President Bush welcomed the five artists who received the 1990 Kennedy Center honors Sunday, saying their work underscores the “crucial role” art plays in U.S. society.
At a star-studded black tie reception at the White House, Bush honored jazz musician Dizzy Gillespie, actress Katharine Hepburn, composer Jule Styne, director Billy Wilder and opera singer Rise Stevens.
The President paid personal tribute to each award winner, describing Gillespie as a “magician of the musical form,” and remembering Hepburn for her originality.
The awards highlight the “crucial role that art must play in the fabric of our society,” he said.
After his brief remarks, guests circulated at a cocktail party before leaving for a gala at the Kennedy Center for the Performing Arts. Bush, meanwhile, left for a five-nation trip to Latin America.
Hepburn, dressed in black slacks and a black turtleneck, was swamped with people seeking to have their picture taken. “I’m supposed to be adorable,” she said.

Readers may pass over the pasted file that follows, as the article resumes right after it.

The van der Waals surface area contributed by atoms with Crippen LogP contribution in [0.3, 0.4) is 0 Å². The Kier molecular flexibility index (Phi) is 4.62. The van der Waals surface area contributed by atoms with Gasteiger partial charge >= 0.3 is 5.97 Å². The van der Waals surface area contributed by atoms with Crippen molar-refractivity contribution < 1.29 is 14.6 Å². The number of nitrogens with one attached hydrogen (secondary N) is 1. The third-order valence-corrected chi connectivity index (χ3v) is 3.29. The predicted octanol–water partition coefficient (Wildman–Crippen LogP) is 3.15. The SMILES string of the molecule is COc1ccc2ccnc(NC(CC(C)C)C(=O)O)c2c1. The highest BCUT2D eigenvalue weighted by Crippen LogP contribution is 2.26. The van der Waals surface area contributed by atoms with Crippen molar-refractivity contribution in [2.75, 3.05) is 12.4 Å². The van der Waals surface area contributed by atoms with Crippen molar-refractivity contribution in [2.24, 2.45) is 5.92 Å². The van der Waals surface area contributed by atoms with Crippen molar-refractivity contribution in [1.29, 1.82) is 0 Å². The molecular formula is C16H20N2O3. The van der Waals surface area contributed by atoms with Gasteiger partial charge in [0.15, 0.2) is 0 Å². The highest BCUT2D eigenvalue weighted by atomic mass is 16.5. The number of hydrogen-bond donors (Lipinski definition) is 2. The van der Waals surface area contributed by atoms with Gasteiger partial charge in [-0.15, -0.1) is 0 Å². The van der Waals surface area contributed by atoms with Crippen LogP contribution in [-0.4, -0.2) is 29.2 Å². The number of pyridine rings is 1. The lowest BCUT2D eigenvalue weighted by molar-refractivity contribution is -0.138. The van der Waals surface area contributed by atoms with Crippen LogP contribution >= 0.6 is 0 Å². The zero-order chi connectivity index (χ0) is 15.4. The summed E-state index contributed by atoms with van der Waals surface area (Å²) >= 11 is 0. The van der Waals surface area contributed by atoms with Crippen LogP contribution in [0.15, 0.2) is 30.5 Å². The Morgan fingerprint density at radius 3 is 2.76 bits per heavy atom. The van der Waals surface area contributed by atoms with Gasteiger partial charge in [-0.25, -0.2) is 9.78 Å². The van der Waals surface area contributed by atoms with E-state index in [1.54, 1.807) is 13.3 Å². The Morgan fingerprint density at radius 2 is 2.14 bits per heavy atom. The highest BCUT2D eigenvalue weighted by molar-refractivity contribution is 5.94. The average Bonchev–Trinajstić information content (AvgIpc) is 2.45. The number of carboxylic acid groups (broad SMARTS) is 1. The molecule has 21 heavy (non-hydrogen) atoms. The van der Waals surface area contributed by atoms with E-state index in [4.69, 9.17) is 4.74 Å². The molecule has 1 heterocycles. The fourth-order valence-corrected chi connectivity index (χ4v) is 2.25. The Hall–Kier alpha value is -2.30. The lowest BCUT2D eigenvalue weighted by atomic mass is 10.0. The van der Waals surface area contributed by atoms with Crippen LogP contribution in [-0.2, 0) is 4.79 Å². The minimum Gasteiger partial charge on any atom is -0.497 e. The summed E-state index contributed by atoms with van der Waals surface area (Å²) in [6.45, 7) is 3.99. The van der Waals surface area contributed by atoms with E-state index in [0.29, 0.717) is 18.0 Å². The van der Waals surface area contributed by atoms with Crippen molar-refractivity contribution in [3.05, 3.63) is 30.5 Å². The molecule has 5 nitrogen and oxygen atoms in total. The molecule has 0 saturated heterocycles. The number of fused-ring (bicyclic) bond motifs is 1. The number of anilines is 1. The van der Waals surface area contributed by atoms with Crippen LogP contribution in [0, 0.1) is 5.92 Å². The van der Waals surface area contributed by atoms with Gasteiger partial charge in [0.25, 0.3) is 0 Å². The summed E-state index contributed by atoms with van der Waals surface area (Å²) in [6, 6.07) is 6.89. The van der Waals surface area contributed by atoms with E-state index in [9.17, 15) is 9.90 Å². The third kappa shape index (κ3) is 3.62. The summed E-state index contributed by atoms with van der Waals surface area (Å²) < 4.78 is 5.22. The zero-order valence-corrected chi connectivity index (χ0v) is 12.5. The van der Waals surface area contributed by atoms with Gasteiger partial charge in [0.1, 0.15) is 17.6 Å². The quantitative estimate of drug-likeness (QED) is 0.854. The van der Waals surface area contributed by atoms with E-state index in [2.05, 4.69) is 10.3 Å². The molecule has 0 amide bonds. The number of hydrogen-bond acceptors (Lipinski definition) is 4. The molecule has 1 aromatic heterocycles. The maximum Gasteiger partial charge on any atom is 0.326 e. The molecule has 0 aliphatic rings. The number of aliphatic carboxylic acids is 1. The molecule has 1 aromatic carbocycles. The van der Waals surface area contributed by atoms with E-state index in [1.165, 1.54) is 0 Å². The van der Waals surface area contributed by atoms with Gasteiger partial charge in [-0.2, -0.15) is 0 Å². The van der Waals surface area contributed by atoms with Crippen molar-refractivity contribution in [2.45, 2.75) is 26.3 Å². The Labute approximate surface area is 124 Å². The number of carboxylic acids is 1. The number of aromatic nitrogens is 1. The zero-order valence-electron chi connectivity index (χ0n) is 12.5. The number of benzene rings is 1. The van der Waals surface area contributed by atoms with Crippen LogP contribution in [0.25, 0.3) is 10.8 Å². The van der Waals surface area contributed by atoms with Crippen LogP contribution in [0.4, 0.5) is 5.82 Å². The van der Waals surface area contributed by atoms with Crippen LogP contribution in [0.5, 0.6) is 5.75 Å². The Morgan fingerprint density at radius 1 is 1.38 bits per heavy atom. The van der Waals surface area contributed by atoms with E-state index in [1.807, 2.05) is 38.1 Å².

Asked about the 1990 Kennedy Center honor, she said, “I don’t think you have words to express how I feel.”
Stevens said she was “very excited” to be at the White House. Receiving the award was “a most beautiful surprise,” she said.
Once at the Kennedy Center, the five received stage tributes from--among others--actors Bill Cosby, Jack Lemmon, Walter Matthau and opera singer Marilyn Horne during a show taped for television broadcast Dec. 28.
The show, hosted by television newsman Walter Cronkite, included film clips of the lives and achievements of the award recipients.